Laurel and Hardy

A fine mess – Neil Brand on why Laurel and Hardy still matter

For this year’s Virgin Media Dublin International Film Festival, acclaimed composer Neil Brand will present an afternoon of music by immortal comedy duo Laurel and Hardy. Fully illustrated with stills, clips (both silent and sound) and Neil’s piano accompaniment, the event will culminate with a screening of two of the boys’ best silent short films, Big Business and Liberty

Below, Neil reminds us why, a century after their first film together, the magic of L&H has endured…

Like most of my generation, I first saw Laurel and Hardy on daytime TV when I was growing up.

It was as if, somehow, they had always been there – two 1930s working-class (or lower) buffoons, one aspiring to better things, the other barely conscious until roused. At that time their antics were inexplicably treated as being purely for kids, even when they crossed the line from clowning to real, albeit hilarious, violence.

To me they were funnier than all the other great comics of early cinema for reasons I couldn’t fathom until I began to meet them regularly as part of my day job.

In the mid-1980s I became an improvising silent film pianist, playing regularly at the National Film Theatre in London and learning the enormous repertoire of pre-sound film on a weekly basis: dramas from all countries and of every genre, documentaries, Expressionist nightmares, French and Japanese classics that seemed more real than real-life… and classic comedies inhabited by geniuses. Chaplin mining comedy from being at the bottom of the food chain, Keaton creating his existentialist real-life cartoons in which everything was out to kill him, and Harold Lloyd taking on the American dream with all the vigour and insanity of the Jazz Age.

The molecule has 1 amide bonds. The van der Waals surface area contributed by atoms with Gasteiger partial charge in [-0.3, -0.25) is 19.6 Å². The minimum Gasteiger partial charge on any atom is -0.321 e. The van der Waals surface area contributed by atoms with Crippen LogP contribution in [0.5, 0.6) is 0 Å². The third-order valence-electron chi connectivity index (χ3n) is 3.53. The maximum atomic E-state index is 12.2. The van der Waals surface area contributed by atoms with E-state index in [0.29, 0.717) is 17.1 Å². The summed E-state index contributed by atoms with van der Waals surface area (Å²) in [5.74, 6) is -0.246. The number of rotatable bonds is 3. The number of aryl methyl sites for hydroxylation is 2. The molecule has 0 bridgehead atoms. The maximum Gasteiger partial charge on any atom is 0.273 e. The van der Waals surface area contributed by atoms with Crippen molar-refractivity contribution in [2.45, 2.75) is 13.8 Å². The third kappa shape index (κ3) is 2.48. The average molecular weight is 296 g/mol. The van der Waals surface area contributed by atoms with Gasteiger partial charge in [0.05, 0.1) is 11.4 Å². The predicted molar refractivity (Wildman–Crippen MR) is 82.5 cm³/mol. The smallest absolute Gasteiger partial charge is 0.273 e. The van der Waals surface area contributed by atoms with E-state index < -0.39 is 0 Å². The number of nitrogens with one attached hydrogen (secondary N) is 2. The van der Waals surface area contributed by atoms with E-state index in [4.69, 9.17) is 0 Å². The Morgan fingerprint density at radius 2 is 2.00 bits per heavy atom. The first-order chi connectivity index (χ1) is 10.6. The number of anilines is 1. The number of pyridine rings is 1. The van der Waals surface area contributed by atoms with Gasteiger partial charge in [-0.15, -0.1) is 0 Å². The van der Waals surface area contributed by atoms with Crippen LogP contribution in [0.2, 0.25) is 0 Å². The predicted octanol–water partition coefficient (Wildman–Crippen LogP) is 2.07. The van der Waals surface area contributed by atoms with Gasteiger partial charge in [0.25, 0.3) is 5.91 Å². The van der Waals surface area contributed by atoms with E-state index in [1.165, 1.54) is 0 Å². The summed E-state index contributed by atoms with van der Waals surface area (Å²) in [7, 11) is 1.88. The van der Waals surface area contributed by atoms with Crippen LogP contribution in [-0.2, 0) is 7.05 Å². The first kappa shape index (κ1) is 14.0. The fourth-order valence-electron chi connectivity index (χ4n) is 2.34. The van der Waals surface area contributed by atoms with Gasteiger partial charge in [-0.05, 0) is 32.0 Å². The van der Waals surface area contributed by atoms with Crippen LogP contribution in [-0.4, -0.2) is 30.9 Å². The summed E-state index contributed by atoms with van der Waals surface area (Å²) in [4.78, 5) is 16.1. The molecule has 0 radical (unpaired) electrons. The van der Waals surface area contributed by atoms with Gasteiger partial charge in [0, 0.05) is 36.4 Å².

And then there was Stan and Ollie. Just as I’d first seen them – shirt sleeved, sharing the same puzzled expression and determined to make the best of a bad job, then going about it with a precision of disastrous detail that both fed and defied expectations. And from the piano I welcomed them as old friends.

With the other silent greats, I had to play fast, hitting the gags, riding the laughs and doing my best to keep up. With Laurel and Hardy, I could come in with a slow, lugubrious stride blues, not dissimilar to Leroy Shield’s wonderful compositions for their sound films, and then let their sudden insights and slow, dawning realisations be the drivers of the music. I didn’t spend too long trying to analyse their comedy, I just revelled in their company and loved the audience woofs of laughter at the set-pieces that had often been so intricately prepared, but sometimes came riotously out of nowhere.

In 2005 I wrote a radio play and TV movie, Stan, which looked at their partnership as it was ending, but it wasn’t until the 2018 movie Stan and Ollie came out that I felt there was something of their legacy missing. They were silent comics, forming their symbiotic characters long before sound, and learning their craft as individuals even before that.

Laurel and Brand and Hardy…

Hence the show that I am bringing to the Dublin International Film Festival – I show clips, tell stories and share insights, accompanying the films live on the piano, as to where these two wildly differing comics came from – how they became the warm, funny disaster area we all know and how their comedy works. The show culminates with two of their classic silent shorts, showing them at the peak of their powers, without ever having spoken a word on film.

It has been a pleasure emerging from lockdown with Stan and Ollie, hearing live audiences laugh again, to be reminded that real comedy comes from the simplest of situations, and that, in Babe Hardy’s words “those two fellows… they were nice people, you know?”

And that’s the secret of their timelessness. Somehow or other… we’ve met them before.

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